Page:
Beauty & Style

Harry and William’s brotherly feud set aside for Princess Diana’s big unveiling

Harry and William’s brotherly feud set aside for Princess Diana’s big unveiling

The Duke of Cambridge and the Duke of Sussex set aside their rumoured long-standing feud to pay homage to their late mother, Princess Diana, for what would have been her 60th birthday.

In a joint tribute, the royal brothers said: "Today, on what would have been our mother's 60th birthday, we remember her love, strength and character – qualities that made her a force for good around the world, changing countless lives for the better.

"Every day, we wish she were still with us, and our hope is that this statue will be seen forever as a symbol of her life and her legacy.

"Thank you to Ian Rank-Broadley, Pip Morrison and their teams for their outstanding work, to the friends and donors who helped make this happen, and to all those around the world who keep our mother’s memory alive."

The event marked the first time both the Duke of Cambridge and Sussex have been pictured together since the Duke of Edinburgh's funeral in April.

Prince Harry travelled all the way to the UK from Los Angeles last Friday in order to undergo a period of isolation before attending the event.

William and Harry, who looked dapper in dark suits with ties, and first greeted the chairman of the statue committee Jamie Lowther-Pinkerton.

The royal brothers looked at ease as they shared a laugh with the ex-Army officer.

Harry was also able to reunite with his mother's siblings, Lady Sarah McCorquodale, Lady Jane Fellowes and Earl Spencer.

The royal statue of Princess Di proved to be a remarkable gesture, and is engraved with the royal's name and the date of the unveiling.

A paving stone in front is engraved with an extract after the poem The Measure of A Man, which was in the programme for the 2007 memorial service for the Princess.

It reads: "These are the units to measure the worth

"Of this woman as a woman regardless of birth.

"Not what was her station?

"But had she a heart?

"How did she play her God-given part?"

The stunning bronze statue shows Diana in her later years, surrounded by three children.

In a statement, Kensington Palace said: "The statue aims to reflect the warmth, elegance and energy of Diana, Princess of Wales, in addition to her work and the impact she had on so many people.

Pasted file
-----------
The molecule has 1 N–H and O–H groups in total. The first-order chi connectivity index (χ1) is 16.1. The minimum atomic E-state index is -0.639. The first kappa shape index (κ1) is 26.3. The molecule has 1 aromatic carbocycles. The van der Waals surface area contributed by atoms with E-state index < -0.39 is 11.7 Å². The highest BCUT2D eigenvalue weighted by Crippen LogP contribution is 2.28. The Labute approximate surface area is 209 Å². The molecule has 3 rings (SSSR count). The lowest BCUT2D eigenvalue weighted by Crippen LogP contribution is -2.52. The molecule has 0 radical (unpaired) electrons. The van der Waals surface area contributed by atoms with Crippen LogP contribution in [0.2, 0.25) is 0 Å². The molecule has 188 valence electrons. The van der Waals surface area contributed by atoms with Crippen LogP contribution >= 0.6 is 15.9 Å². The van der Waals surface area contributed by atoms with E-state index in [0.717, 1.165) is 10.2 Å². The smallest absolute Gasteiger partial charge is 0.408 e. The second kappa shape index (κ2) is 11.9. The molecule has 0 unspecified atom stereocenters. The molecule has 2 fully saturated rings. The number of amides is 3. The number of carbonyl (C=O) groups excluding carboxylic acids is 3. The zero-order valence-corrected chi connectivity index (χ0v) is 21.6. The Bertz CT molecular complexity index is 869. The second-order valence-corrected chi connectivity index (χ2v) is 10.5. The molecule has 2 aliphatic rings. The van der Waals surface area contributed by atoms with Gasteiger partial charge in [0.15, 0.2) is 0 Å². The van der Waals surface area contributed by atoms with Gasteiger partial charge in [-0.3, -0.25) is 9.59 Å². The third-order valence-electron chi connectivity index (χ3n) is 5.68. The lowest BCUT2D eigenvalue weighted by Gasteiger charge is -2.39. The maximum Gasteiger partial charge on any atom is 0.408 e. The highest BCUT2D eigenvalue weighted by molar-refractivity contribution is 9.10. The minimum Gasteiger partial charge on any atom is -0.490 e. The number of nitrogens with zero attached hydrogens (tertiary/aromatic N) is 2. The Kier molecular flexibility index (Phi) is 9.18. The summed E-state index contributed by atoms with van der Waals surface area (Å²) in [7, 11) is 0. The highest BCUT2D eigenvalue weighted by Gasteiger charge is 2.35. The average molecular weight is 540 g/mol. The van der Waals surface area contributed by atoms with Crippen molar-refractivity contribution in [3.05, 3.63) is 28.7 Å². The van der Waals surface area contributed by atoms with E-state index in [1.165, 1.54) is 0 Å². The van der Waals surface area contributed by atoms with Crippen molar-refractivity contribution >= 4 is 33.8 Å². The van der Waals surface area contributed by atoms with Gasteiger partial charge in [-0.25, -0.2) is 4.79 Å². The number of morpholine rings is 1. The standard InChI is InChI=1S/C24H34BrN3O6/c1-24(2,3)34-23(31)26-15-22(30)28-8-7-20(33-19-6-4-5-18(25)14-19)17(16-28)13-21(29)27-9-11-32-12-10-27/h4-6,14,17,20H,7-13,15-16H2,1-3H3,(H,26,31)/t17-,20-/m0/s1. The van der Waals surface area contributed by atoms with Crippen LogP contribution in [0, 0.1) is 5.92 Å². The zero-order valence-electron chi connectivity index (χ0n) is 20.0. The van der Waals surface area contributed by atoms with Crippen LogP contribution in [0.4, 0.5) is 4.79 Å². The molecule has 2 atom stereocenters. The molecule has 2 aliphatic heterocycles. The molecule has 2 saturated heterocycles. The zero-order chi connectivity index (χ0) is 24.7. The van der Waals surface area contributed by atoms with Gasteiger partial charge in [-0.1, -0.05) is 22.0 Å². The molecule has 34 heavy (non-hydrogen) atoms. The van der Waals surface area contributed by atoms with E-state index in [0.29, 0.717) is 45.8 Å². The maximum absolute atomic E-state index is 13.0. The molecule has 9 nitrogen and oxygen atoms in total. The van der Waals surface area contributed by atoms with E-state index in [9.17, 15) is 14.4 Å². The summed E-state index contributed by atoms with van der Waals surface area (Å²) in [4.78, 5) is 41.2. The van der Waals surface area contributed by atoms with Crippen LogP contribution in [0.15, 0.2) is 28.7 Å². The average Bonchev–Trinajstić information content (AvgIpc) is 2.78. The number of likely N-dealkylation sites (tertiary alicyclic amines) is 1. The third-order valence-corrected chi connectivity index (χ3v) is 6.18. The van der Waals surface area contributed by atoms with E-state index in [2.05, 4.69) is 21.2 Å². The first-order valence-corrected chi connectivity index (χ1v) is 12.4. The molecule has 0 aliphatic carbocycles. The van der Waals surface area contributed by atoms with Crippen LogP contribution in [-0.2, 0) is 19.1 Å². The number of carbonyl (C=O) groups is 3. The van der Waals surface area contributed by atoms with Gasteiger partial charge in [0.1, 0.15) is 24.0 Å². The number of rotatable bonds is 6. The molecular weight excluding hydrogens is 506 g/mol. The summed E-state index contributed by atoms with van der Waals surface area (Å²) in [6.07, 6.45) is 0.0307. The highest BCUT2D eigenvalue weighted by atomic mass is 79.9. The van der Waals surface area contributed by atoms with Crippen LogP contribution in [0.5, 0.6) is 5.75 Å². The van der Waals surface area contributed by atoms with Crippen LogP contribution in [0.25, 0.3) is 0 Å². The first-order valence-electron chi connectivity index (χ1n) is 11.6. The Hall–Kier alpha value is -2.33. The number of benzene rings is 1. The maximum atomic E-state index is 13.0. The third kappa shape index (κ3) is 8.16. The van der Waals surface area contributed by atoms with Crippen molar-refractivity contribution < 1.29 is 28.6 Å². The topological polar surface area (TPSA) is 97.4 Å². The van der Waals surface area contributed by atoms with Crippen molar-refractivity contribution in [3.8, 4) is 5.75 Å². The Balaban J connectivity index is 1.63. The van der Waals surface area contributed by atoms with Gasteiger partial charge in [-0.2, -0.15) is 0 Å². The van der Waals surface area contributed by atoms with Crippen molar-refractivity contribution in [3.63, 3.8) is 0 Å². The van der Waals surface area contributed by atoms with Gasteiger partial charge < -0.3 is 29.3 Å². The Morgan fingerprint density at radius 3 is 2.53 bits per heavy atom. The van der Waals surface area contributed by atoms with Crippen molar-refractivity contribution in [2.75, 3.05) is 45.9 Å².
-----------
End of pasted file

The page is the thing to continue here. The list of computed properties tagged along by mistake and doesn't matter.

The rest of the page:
"The figure of Diana, Princess of Wales is surrounded by three children who represent the universality and generational impact of the Princess' work.

"The portrait and style of dress was based on the final period of her life as she gained confidence in her role as an ambassador for humanitarian causes and aims to convey her character and compassion."

William could be heard saying "ready?" to his little brother before they both pulled off the cloth and the guests applauded.

The brothers were seen speaking to the Sunken Garden's designer, Pip Morrison, who said the garden was a “calming place”.

"We have worked carefully to ensure that the new layout and planting scheme complements the statue, providing a calming place for people who visit Kensington Palace to remember the Princess.”

Sculptor Ian Rank-Broadley also honoured the late royal, saying: "Diana, Princess of Wales was an icon who touched the lives of people right around the world, so it has been a privilege to work alongside Prince William and Prince Harry on this statue which commemorates her life.

"We wanted to capture her warmth and humanity while showcasing the impact she had across generations. I hope that people will enjoy visiting the statue and the Sunken Garden, and taking a moment to remember the Princess."

Princess Diana's brother, Charles Spencer, was also spotted at Kensington Palace for the emotional unveiling, and called the brief ceremony “intimate, moving and peaceful.”

"To have had a lovely summer's day today with the roses and geranium in full bloom was just perfect.

“We were standing here in February up to our knees in mud, at that point we didn't think we would ever get to this day."

Images: Getty

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